The risk of a serious cyberattack on civil nuclear infrastructure is growing, as facilities become ever more reliant on digital systems and make increasing use of commercial off-the-shelf software, according to a new report. The report finds that the trend to digitization, when combined with a lack of executive-level awareness of the risks involved, means that nuclear plant personnel may not realize the full extent of their cyber vulnerability and are thus inadequately prepared to deal with potential attacks.

  • EnergyFusion energy is economically viable: Study

    Fusion energy offers the tantalizing possibility of clean, sustainable, and almost limitless energy.  But can it be an economically viable option? A team of researchers have calculated the cost of building, running, and decommissioning a fusion power station and how this compares to current fission nuclear power plants. They concluded that a fusion power plant could generate electricity at a similar price to a fission plant.

  • Radiation risksAnimals have returned to Chernobyl

    In 1986, after a fire and explosion at the Chernobyl Nuclear Power Plant released radioactive particles into the air, thousands of people left the area, never to return. Now, researchers have found that the Chernobyl site looks less like a disaster zone and more like a nature preserve, teeming with elk, roe deer, red deer, wild boar, and wolves. The findings are a reminder of the resilience of wildlife.

  • EnergySmall-scale nuclear fusion may be a new energy source

    Nuclear fusion is a process whereby atomic nuclei melt together and release energy. Because of the low binding energy of the tiny atomic nuclei, energy can be released by combining two small nuclei with a heavier one. Fusion energy may soon be used in small-scale power stations. This means producing environmentally friendly heating and electricity at a low cost from fuel found in water. Both heating generators and generators for electricity could be developed within a few years, according to researchers.

  • FukushimaFukushima disaster was preventable: Study

    The worst nuclear disaster since the 1986 Chernobyl meltdown never should have happened, according to a new study. Researchers distilled thousands of pages of government and industry reports and hundreds of news stories, focusing on the run-up to the Fukushima Daiichi disaster in 2011. They found that “arrogance and ignorance,” design flaws, regulatory failures, and improper hazard analyses doomed the coastal nuclear power plant even before the tsunami hit.

  • Nuclear fuelSuccessful tests may lead to faster creation of new nuclear fuels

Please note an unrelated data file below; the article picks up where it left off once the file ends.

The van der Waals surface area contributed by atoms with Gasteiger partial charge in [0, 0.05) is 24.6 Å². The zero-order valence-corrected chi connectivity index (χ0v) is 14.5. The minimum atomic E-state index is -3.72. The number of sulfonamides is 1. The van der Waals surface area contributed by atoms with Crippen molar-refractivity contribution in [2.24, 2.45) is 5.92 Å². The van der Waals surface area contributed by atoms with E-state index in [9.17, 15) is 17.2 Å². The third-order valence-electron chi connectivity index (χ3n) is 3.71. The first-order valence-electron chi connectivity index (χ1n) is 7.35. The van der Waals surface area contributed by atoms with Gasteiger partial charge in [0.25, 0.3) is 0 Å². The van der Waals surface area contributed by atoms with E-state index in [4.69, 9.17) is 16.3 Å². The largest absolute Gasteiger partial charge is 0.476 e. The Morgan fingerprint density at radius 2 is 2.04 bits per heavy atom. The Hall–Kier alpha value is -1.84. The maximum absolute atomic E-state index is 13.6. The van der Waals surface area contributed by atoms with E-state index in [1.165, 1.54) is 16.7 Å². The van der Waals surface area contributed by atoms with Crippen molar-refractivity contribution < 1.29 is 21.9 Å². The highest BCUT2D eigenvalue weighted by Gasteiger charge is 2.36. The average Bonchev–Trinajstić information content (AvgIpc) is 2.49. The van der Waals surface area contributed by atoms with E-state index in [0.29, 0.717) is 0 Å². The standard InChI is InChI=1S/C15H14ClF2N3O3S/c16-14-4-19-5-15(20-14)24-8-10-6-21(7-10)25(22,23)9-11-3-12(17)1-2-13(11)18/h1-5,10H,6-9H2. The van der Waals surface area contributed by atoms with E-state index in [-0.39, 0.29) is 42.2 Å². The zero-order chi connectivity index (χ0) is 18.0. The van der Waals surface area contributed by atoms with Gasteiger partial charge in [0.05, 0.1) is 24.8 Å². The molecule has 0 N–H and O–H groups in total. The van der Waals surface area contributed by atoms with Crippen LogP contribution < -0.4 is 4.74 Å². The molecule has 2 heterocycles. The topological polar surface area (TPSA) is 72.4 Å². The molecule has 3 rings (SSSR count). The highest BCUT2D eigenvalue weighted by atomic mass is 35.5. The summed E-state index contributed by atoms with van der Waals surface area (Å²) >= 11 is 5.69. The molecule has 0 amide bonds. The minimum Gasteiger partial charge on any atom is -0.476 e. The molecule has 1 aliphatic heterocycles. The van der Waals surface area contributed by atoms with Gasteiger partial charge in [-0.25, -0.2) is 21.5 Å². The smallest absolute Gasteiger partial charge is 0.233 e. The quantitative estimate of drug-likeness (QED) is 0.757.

Idaho National Laboratory recently completed the first successful test of fabrication equipment in the Experimental Fuels Facility (EFF) at INL’s Materials and Fuels Complex. Specifically, they finished the first extrusions of depleted uranium — a process of shaping material by forcing it through a die. The test serves to restore a metallic fuel fabrication capability that has not been used in the United States since the 1980s.

  • Nuclear energyInteractive tool roots discussions about the cost of nuclear energy in hard evidence

    Despite the ever-changing landscape of energy economics, subject to the influence of new technologies and geopolitics, a new tool promises to root discussions about the cost of nuclear energy in hard evidence rather than speculation. Over the last two years, the Bulletin of the Atomic Scientists has developed the Nuclear Fuel Cycle Cost Calculator, an online interface that provides a nuanced look at the economic costs of nuclear power. The calculator provides a simple gateway into the physics-laden universe of nuclear economics. A user can slide more than sixty moving scales to tweak inputs like uranium price or reactor construction time, and then watch the expected price shift.

  • CybersecurityFusion Centers important in promoting cybersecurity

    Fusion centers were created after 9/11 to serve as primary focal points for state, local, federal, tribal, and territorial partners to receive, analyze, and share threat-related information. States can promote cybersecurity and enhance their capabilities by heightening the importance of cybersecurity as a mission of fusion centers, according to a paper released the other day by the National Governors Association (NGA).